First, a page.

More remarkable than Macdonald’s ire (unleashed in a magazine more typically associated with bloodlessness than with blood sport) is that the Great Books project, consisting of fifty-four volumes of “densely printed, poorly edited reading matter” by the likes of Epictetus and Hegel, was at one point selling more than 50,000 sets a year—this, despite a price tag that started at $298 and topped out at $1,175, the equivalent of $2,500 to $9,800 today. The stunning success of these extravagant book sets, as well as the 6,000 words of extravagant fury Macdonald lavished on them, are prime examples of what makes this essay collection so fascinating and strange. The criticism on offer is as much a testament to the exalted claims made for culture in midcentury America as it is a casualty of what has happened since.
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Born in the spring of 1906 to a lawyer father and a family-moneyed mother, Dwight Macdonald spent a comfortable childhood on the Upper West Side of Manhattan. Later he would make exacting distinctions that played down the true extent of his privilege: he liked to say that his father came from “a lower-middle-class, shabby-genteel Binghamton, ny, family,” though they had the resources to send his father to Exeter and then to Yale, which were also where Dwight would begin to nurture his ambitions.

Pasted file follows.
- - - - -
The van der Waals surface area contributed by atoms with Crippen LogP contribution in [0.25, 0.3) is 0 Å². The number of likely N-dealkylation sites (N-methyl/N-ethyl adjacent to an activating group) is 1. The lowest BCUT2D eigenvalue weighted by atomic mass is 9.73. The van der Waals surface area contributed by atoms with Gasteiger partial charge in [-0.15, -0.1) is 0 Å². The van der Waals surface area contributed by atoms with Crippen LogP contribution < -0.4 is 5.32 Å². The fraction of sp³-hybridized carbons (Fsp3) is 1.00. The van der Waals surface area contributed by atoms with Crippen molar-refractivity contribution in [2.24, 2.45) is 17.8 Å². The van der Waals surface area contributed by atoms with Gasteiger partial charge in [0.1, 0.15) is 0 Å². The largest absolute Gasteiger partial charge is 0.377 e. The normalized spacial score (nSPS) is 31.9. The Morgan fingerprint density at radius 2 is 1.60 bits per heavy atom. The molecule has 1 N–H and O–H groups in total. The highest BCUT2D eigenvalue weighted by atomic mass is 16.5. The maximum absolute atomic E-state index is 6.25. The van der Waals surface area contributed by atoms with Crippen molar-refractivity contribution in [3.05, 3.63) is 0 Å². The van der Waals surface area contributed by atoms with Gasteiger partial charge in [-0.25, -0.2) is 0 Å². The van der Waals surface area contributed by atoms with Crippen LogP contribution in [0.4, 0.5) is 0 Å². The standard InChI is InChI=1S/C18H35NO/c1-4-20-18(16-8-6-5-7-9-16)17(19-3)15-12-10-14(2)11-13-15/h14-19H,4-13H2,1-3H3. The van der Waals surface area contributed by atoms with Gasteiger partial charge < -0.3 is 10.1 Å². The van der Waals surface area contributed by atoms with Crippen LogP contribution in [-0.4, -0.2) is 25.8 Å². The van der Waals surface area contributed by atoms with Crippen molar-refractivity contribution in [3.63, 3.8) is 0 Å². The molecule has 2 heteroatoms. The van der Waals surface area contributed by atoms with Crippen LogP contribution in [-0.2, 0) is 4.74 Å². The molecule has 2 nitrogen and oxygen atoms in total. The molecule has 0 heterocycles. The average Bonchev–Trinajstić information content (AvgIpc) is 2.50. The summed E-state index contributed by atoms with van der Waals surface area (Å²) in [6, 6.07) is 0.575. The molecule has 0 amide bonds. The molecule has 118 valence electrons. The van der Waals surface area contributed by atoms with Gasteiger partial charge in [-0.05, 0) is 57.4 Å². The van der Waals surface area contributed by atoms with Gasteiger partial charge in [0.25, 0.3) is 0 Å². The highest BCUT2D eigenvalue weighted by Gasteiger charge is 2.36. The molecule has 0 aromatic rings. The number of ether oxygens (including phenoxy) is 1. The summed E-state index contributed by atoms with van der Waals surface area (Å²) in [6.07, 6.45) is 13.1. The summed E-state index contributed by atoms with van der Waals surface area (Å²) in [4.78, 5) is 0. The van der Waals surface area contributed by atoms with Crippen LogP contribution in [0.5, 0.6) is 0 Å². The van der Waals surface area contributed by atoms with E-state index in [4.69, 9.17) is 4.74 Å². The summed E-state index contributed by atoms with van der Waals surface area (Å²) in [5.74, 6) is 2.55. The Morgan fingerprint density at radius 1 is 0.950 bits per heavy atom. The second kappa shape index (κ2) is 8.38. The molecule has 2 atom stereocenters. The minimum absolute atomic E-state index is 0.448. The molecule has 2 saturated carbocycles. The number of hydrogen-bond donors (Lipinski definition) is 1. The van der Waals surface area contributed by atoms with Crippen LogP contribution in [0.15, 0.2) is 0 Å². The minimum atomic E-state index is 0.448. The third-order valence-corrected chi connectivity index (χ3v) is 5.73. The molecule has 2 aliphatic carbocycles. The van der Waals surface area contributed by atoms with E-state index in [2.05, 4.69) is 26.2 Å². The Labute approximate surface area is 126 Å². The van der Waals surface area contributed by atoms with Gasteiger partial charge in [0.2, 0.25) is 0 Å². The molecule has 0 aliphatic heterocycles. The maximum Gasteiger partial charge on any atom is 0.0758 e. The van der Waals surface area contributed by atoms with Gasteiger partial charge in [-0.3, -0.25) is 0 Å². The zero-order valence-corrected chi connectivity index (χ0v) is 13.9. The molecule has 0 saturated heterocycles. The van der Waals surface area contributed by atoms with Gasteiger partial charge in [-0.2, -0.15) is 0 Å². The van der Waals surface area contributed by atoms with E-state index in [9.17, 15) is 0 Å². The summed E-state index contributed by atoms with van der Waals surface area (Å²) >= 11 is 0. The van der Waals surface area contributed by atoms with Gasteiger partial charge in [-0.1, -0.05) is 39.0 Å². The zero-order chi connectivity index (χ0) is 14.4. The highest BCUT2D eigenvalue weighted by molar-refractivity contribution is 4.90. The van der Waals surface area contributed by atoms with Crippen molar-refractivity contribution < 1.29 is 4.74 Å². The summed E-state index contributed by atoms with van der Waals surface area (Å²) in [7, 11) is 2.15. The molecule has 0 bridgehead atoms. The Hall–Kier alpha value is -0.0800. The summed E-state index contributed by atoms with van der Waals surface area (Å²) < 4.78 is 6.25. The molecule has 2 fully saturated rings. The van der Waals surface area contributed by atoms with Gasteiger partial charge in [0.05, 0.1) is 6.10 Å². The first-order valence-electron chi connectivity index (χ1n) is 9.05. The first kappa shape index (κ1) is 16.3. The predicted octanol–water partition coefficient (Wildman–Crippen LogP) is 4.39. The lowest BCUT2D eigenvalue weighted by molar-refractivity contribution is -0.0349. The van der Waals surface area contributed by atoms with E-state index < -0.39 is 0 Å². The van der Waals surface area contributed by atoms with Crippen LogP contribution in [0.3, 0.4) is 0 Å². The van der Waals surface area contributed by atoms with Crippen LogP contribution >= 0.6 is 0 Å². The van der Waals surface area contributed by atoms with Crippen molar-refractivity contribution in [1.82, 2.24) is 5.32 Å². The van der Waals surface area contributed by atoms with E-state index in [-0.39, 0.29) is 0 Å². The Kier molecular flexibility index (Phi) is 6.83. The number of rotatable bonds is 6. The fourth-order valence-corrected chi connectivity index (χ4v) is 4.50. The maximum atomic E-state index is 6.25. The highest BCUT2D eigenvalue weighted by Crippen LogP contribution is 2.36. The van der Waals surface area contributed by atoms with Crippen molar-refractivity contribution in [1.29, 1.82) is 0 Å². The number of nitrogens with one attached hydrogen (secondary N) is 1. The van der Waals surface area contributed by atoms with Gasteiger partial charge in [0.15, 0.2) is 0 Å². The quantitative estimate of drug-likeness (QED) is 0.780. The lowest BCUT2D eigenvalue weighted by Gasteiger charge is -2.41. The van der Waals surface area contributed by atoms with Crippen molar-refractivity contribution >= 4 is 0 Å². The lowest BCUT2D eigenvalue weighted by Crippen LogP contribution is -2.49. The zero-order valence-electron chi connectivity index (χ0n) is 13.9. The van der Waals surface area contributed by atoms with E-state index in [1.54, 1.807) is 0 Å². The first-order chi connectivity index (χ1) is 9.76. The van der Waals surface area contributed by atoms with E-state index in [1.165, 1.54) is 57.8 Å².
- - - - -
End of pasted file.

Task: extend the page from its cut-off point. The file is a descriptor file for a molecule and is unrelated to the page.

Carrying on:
After college, Macdonald was hired for a sales job by Macy’s, which he started with a breathless excitement for business: his biographer Michael Wreszin describes how Macdonald’s notebook was “replete with pictures of titans of finance and industry, the captions touting their power, moral probity, and achievements.” Within three months, however, Macdonald had written to a friend that he rose in the morning “with loathing for the day ahead.” His career as a writer began when he left retail, as did his fraught relationship with Henry Luce and his magazine empire. In 1929 Macdonald began writing for Time and became an editor at Fortune, which was launched the next year. He swiftly grew bored with both publications, and in 1936 he wrote an article for Fortune in which he quoted Lenin (approvingly) and depicted US Steel as “bereft of both the social intelligence of Communism and the dynamic individualistic drive of capitalism.” The ensuing battle with “the fawning editorial scalpel of Luce’s rewrite men” prompted him to quit. He walked out of his plum $10,000 a year job, determined to write what he wanted to write while living on the modest inheritance of his wife, Nancy.